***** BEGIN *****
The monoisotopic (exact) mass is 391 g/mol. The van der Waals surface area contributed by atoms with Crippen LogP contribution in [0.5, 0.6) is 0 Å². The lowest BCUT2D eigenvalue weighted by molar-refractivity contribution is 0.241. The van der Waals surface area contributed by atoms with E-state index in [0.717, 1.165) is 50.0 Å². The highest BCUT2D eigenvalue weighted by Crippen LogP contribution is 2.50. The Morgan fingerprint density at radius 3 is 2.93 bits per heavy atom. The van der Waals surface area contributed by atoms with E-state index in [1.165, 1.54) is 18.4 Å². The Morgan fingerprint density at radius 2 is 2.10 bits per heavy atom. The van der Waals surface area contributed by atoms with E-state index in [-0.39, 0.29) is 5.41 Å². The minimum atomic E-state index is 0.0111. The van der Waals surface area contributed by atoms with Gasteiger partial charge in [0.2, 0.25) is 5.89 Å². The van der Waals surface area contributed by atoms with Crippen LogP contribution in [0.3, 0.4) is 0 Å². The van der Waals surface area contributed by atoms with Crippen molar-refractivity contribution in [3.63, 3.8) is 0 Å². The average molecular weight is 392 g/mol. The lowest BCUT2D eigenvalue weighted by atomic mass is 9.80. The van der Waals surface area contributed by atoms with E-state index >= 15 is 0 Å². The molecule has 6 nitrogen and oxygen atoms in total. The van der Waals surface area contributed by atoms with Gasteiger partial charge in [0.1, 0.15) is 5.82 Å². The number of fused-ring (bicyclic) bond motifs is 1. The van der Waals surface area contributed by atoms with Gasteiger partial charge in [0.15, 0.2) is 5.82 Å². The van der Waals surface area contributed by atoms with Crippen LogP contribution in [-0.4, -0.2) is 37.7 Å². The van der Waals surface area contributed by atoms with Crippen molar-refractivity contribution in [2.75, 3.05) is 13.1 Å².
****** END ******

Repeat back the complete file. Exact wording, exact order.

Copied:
The monoisotopic (exact) mass is 391 g/mol. The van der Waals surface area contributed by atoms with Crippen LogP contribution in [0.5, 0.6) is 0 Å². The lowest BCUT2D eigenvalue weighted by molar-refractivity contribution is 0.241. The van der Waals surface area contributed by atoms with E-state index in [0.717, 1.165) is 50.0 Å². The highest BCUT2D eigenvalue weighted by Crippen LogP contribution is 2.50. The Morgan fingerprint density at radius 3 is 2.93 bits per heavy atom. The van der Waals surface area contributed by atoms with E-state index in [1.165, 1.54) is 18.4 Å². The Morgan fingerprint density at radius 2 is 2.10 bits per heavy atom. The van der Waals surface area contributed by atoms with E-state index in [-0.39, 0.29) is 5.41 Å². The minimum atomic E-state index is 0.0111. The van der Waals surface area contributed by atoms with Gasteiger partial charge in [0.2, 0.25) is 5.89 Å². The van der Waals surface area contributed by atoms with Crippen LogP contribution in [0.3, 0.4) is 0 Å². The van der Waals surface area contributed by atoms with Crippen molar-refractivity contribution in [3.63, 3.8) is 0 Å². The average molecular weight is 392 g/mol. The lowest BCUT2D eigenvalue weighted by atomic mass is 9.80. The van der Waals surface area contributed by atoms with E-state index >= 15 is 0 Å². The molecule has 6 nitrogen and oxygen atoms in total. The van der Waals surface area contributed by atoms with Gasteiger partial charge in [0.1, 0.15) is 5.82 Å². The number of fused-ring (bicyclic) bond motifs is 1. The van der Waals surface area contributed by atoms with Gasteiger partial charge in [0.15, 0.2) is 5.82 Å². The van der Waals surface area contributed by atoms with Crippen LogP contribution in [-0.4, -0.2) is 37.7 Å². The van der Waals surface area contributed by atoms with Crippen molar-refractivity contribution in [2.75, 3.05) is 13.1 Å².